A Little Light May Shine On Indonesia's Ledgers
Keep an eye on Bank Negara Indonesia 1946. As the largest of seven banks owned by the Indonesian government, BNI '46 is part of an opaque and confusing banking system that is hampering the country's economic growth. That may be about to change.
BNI '46 is a test case for whether Indonesia can clean up its banking system and attract big foreign investment. With the government making modest efforts at reform, BNI '46--named after the year it was founded--is preparing to go public in the third quarter of this year. State banks are tarnished by an average nonperforming debt level of 17%, and BNI '46 will be the first of them to open its ledger books to outside scrutiny.
As in everything involving Indonesia, the initial public offering is not quite so simple. Just last month, BNI was assigned by Bank Indonesia, the nation's central bank, to "nurse" several other banks that are closely affiliated with the ruling Suharto family. Whether this involves financial support or just lending management talent is unclear. Even the central bank governor, J. Soedradjat Djiwandono, admits the situation is murky. But he denies the banks are being aided solely because of their connections.
HAND BRAKES. However, saddling BNI '46 with responsibility for banks that have hundreds of millions of dollars in bad debts, partly because of failed real estate ventures, doesn't help the plan to go public. The "nursing" arrangement includes Bank Yama, which is owned by President Suharto's eldest daughter, Siti Hardiyanti Rukmana, says Soedradjat. Another beneficiary is Bank Pacific, run by a daughter of the founder of state-run oil monopoly Pertamina.
BNI '46, whose IPO is expected to raise $600 million by listing 35% of its stock on the Jakarta Stock Exchange, is going to need a clean balance sheet to attract foreign capital, which drives at least 70% of the $60 million daily turnover on the Jakarta exchange. The bank hasn't decided on a lead underwriter.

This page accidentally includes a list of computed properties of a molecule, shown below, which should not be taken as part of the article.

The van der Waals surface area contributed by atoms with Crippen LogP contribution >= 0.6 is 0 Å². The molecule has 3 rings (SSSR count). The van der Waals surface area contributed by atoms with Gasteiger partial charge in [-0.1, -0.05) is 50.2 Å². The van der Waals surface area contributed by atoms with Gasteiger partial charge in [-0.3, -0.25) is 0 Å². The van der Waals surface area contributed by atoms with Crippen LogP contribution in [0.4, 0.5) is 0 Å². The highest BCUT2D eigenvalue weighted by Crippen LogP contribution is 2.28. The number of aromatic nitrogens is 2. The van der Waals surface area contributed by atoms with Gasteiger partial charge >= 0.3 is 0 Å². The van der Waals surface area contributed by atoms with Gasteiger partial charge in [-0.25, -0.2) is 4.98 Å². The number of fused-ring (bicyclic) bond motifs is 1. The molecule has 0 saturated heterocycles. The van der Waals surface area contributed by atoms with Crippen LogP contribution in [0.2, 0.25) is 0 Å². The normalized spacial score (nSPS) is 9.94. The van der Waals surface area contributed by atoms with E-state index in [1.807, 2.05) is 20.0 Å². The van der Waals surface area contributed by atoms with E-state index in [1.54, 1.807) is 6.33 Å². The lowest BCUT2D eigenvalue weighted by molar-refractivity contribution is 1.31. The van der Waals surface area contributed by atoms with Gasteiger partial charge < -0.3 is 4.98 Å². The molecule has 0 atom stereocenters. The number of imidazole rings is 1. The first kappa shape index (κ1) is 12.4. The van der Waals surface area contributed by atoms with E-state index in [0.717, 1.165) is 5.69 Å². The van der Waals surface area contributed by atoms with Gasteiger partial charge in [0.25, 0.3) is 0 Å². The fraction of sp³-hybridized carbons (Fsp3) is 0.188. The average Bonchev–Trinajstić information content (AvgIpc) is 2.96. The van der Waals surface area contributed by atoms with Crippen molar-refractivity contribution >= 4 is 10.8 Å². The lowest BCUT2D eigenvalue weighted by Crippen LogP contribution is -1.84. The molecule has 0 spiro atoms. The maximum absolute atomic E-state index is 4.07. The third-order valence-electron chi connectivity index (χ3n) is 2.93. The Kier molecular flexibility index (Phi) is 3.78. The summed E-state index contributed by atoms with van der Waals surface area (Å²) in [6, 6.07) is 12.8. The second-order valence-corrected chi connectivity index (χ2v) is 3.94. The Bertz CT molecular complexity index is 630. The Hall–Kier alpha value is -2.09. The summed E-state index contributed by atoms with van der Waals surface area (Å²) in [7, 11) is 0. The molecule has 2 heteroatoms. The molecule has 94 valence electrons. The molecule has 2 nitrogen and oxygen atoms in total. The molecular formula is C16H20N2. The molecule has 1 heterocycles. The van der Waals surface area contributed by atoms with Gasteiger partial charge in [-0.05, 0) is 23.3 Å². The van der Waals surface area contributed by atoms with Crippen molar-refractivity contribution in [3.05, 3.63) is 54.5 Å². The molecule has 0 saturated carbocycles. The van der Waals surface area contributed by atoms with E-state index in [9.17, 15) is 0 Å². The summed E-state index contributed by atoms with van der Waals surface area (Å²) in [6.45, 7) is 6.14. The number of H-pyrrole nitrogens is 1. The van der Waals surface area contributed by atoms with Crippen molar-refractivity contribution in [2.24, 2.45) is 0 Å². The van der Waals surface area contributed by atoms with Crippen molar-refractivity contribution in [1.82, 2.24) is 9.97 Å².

Not surprisingly, no one expects a cleanup of the whole system overnight. "You've got to take a 10-year-plus view on this country," notes Philip Holberton, chief executive of the Indonesian branch of Hongkong & Shanghai Banking Corp. (HSBC) "Things take at least twice as long to happen here as they would anywhere else."
But because of the crucial role that banking will play in Indonesia's economic emergence, the pressure is going to be strong to keep moving in the right direction. Some 240 commercial banks--including five state banks--currently act as hand brakes on the economy. They are mostly owned by family businesses that use them to finance often uncreditworthy ventures. Notoriously inefficient, their lending capacity is stretched, slowing growth.
The central bank is putting newly tightened requirements on capital adequacy and minimum reserves to force weak banks to merge with strong ones or get out of the business. "We want them to be more competitive," says central banker Soedradjat in a rare interview. "We want them to say, `Let's stop a minute, and let's consolidate."'
RARE CHANCE. Foreign banks that have managed to enter the market see a rare opportunity. Standard Chartered Bank is currently helping restructure state-owned Bank Pembangunan Indonesia, known as Bapindo, which lost $436 million in a 1994 loan fraud for which a business partner of Suharto's youngest son is now serving a prison term. The central bank sacked Bapindo's management two years ago and since then has been trying to clean up its loan portfolio. Aiding this process helps Standard Chartered gain access to the powerful Finance Ministry, says Michael C. Roberts, head of corporate institutional banking at the British bank's Jakarta branch.
The big attraction for the foreign banks is in lending to state-owned enterprises. Chase Manhattan Bank is ahead of the pack, having raised $2 billion for the state-owned phone company P.T. Telkom and an additional $500 million for Bank Indonesia to shore up the country's balance of payments, says Morgan McGrath, vice-president of Chase's Jakarta office. Last year, Chase started privatizing Indonesia's power sector with a $2.5 billion loan for the Paiton power plant in East Java.
For others to penetrate it, the Indonesian banking system needs a drastic change in culture. Privatizing BNI '46 shapes up as another example of how Indonesia's hopes of modernization collide with the structure of power. But if Indonesia wants to remake its banking system, taking the largest state bank public is the critical first step.
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